The lone teaser trailer that’s been released for The Elder Scrolls 6 so far is light on details (to say the least), but it’s honestly not much of a stretch to suggest that the teaser features an early glimpse at Hammerfell.
Not only does the teaser showcase a somewhat arid region that emphasizes the coastline (which, again, matches the basic layout of the Hammerfell region), but it notably features a prominent mountain range that some fans have already “matched” to the mountains of Hammerfell.
We should also point out that an alternate read of that trailer suggests that it’s actually teasing the High Rock region which shares a border and certain geographical features with Hammerfell. At the very least, High Rock and Hammerfell are the most popular location candidates at the moment.
Hammerfell Borders Relevant Elder Scrolls Locations
Speaking of Hammerfell’s borders, it’s potentially significant that the Hammerfell region shares a border with some important Elder Scrolls locations.
Not only does Hammerfell touch Cyrodiil and Skyrim (the locations of the two previous mainline Elder Scrolls games), but as we just mentioned, it neighbors the High Rock region which is undoubtedly one of the most historically significant corners of The Elder Scrolls universe.
The fact that Hammerfell touches the locations of the most recent Elder Scrolls games would just be a potential throwaway factoid were it not for the idea that so many other clues directly point to it as the leading location candidate.
Hammerfell Offers A Direct Visual Contrast to Skyrim
When you think of Skyrim, you probably think of snow. Whereas many large fantasy games feature beautiful and colorful worlds that are being seized by some humorless evil force (Oblivion is a great example of this), Skyrim emphasized a comparatively barren wintery landscape that was harsher but beautiful in its own way.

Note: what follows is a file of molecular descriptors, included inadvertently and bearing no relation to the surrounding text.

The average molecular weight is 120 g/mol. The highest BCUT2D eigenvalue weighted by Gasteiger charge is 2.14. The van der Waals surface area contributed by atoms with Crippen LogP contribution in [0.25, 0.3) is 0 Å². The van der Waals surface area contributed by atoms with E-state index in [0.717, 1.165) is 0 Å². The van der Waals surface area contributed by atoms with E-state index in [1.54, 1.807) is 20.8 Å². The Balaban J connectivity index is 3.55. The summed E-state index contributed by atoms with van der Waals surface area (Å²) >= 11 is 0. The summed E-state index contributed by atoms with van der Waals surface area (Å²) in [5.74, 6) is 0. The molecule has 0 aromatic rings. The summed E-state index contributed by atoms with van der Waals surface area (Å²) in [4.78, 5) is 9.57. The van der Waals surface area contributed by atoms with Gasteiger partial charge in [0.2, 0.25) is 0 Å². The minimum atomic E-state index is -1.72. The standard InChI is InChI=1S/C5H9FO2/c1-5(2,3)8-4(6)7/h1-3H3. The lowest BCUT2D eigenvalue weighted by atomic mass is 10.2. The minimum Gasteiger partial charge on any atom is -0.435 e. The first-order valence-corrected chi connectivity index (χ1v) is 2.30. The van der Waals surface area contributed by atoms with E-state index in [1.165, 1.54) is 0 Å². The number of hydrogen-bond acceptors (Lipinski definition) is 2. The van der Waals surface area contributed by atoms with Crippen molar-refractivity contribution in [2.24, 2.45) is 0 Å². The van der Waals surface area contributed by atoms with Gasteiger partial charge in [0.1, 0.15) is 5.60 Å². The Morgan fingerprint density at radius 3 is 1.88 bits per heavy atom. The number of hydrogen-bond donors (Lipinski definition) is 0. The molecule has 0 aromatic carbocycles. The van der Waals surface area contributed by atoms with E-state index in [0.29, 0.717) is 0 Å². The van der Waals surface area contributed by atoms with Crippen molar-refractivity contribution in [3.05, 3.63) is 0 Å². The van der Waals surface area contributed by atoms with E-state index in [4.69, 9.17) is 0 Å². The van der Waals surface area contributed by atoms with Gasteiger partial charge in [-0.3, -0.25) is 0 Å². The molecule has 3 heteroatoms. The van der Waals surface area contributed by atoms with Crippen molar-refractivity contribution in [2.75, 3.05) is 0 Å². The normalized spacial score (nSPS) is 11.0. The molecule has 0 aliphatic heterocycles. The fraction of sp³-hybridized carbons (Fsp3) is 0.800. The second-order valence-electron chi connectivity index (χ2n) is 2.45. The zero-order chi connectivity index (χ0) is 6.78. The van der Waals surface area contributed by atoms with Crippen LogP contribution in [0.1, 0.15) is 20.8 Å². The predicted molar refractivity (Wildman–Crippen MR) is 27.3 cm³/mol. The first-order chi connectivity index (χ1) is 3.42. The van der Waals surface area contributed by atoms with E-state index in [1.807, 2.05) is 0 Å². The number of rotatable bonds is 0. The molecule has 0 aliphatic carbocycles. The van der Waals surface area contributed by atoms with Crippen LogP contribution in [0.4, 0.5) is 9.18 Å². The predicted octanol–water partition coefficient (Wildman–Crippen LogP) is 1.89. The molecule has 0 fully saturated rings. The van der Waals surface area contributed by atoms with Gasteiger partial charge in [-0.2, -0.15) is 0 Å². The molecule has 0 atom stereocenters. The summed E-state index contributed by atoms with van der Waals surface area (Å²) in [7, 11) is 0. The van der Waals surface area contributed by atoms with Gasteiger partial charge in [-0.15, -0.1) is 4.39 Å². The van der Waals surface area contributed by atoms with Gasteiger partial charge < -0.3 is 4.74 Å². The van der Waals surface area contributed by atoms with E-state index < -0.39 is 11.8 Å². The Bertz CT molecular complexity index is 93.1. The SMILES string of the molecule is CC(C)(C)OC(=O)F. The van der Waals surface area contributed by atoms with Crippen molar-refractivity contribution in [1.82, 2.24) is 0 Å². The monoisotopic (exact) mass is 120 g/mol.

Assuming that The Elder Scrolls team doesn’t want to go back to a more “traditional” fantasy setting (which High Rock would certainly provide) Hammerfell offers a fascinating alternative. On the simplest level, Hammerfell is easily identified by its desert regions whereas Skryim was mostly about snow and winter.
The contrast between the two areas may be a bit on the nose, but Hammerfell would certainly immediately distinguish itself from Skyrim while retaining some of the more muted geographical elements that made that game notable.
Redguards Are Fascinating Leads For the Modern Elder Scrolls Franchise
We briefly mentioned the Redguards before, but they really are fascinating characters. As humans hardened by the sometimes inhospitable Hammerfell region, Redguards as typically described as the greatest warriors in Tamriel.
That last bit of information could prove to be relevant from a gameplay standpoint. Skyrim made combat much more fluid and “active” than it has ever been in previous Elder Scrolls games, and Fallout 4 furthered the idea that Bethesda is interested in utilizing more reaction-based combat in their open-world RPGs.
If they continue along that line, then it would make sense for The Elder Scrolls 6 to primarily feature a race of characters renowned for their combat abilities. Granted, that’s a bit of a stretch, but when you’re talking about a game that is years away from being released, that’s kind of what you’re left with.